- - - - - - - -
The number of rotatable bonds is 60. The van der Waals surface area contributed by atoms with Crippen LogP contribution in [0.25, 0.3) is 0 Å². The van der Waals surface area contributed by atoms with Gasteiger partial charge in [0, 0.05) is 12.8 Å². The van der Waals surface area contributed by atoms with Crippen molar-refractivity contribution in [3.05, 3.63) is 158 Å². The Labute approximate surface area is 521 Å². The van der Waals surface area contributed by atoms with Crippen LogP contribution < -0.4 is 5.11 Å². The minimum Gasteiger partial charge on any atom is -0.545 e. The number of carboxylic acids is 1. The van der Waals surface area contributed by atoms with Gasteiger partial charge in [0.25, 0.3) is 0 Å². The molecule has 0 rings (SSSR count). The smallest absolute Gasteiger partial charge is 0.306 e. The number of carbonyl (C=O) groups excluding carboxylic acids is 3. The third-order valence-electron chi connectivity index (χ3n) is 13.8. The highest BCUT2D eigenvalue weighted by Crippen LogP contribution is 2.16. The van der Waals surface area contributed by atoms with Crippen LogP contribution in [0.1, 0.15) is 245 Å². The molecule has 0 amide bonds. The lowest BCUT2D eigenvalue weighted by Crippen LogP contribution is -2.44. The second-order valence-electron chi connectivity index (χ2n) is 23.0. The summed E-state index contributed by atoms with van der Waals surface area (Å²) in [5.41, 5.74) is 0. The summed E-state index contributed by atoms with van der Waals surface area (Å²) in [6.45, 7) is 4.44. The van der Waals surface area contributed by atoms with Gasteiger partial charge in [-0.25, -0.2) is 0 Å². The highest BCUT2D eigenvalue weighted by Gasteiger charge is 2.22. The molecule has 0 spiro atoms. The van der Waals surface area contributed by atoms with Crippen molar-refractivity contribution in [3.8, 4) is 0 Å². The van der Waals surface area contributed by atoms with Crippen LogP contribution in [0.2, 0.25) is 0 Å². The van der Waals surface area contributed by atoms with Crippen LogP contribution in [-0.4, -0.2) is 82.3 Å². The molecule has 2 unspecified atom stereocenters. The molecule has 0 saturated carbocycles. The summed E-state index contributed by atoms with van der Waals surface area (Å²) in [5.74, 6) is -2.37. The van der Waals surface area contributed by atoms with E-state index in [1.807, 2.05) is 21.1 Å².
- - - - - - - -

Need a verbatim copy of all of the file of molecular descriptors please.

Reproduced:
The number of rotatable bonds is 60. The van der Waals surface area contributed by atoms with Crippen LogP contribution in [0.25, 0.3) is 0 Å². The van der Waals surface area contributed by atoms with Gasteiger partial charge in [0, 0.05) is 12.8 Å². The van der Waals surface area contributed by atoms with Crippen molar-refractivity contribution in [3.05, 3.63) is 158 Å². The Labute approximate surface area is 521 Å². The van der Waals surface area contributed by atoms with Crippen LogP contribution < -0.4 is 5.11 Å². The minimum Gasteiger partial charge on any atom is -0.545 e. The number of carboxylic acids is 1. The van der Waals surface area contributed by atoms with Gasteiger partial charge in [0.25, 0.3) is 0 Å². The molecule has 0 rings (SSSR count). The smallest absolute Gasteiger partial charge is 0.306 e. The number of carbonyl (C=O) groups excluding carboxylic acids is 3. The third-order valence-electron chi connectivity index (χ3n) is 13.8. The highest BCUT2D eigenvalue weighted by Crippen LogP contribution is 2.16. The van der Waals surface area contributed by atoms with Crippen LogP contribution in [0.1, 0.15) is 245 Å². The molecule has 0 amide bonds. The lowest BCUT2D eigenvalue weighted by Crippen LogP contribution is -2.44. The second-order valence-electron chi connectivity index (χ2n) is 23.0. The summed E-state index contributed by atoms with van der Waals surface area (Å²) in [5.41, 5.74) is 0. The summed E-state index contributed by atoms with van der Waals surface area (Å²) in [6.45, 7) is 4.44. The van der Waals surface area contributed by atoms with Gasteiger partial charge in [-0.25, -0.2) is 0 Å². The highest BCUT2D eigenvalue weighted by Gasteiger charge is 2.22. The molecule has 0 spiro atoms. The van der Waals surface area contributed by atoms with Crippen molar-refractivity contribution in [3.8, 4) is 0 Å². The van der Waals surface area contributed by atoms with Crippen LogP contribution in [0.2, 0.25) is 0 Å². The van der Waals surface area contributed by atoms with Crippen LogP contribution in [-0.4, -0.2) is 82.3 Å². The molecule has 2 unspecified atom stereocenters. The molecule has 0 saturated carbocycles. The summed E-state index contributed by atoms with van der Waals surface area (Å²) in [5.74, 6) is -2.37. The van der Waals surface area contributed by atoms with E-state index in [1.807, 2.05) is 21.1 Å².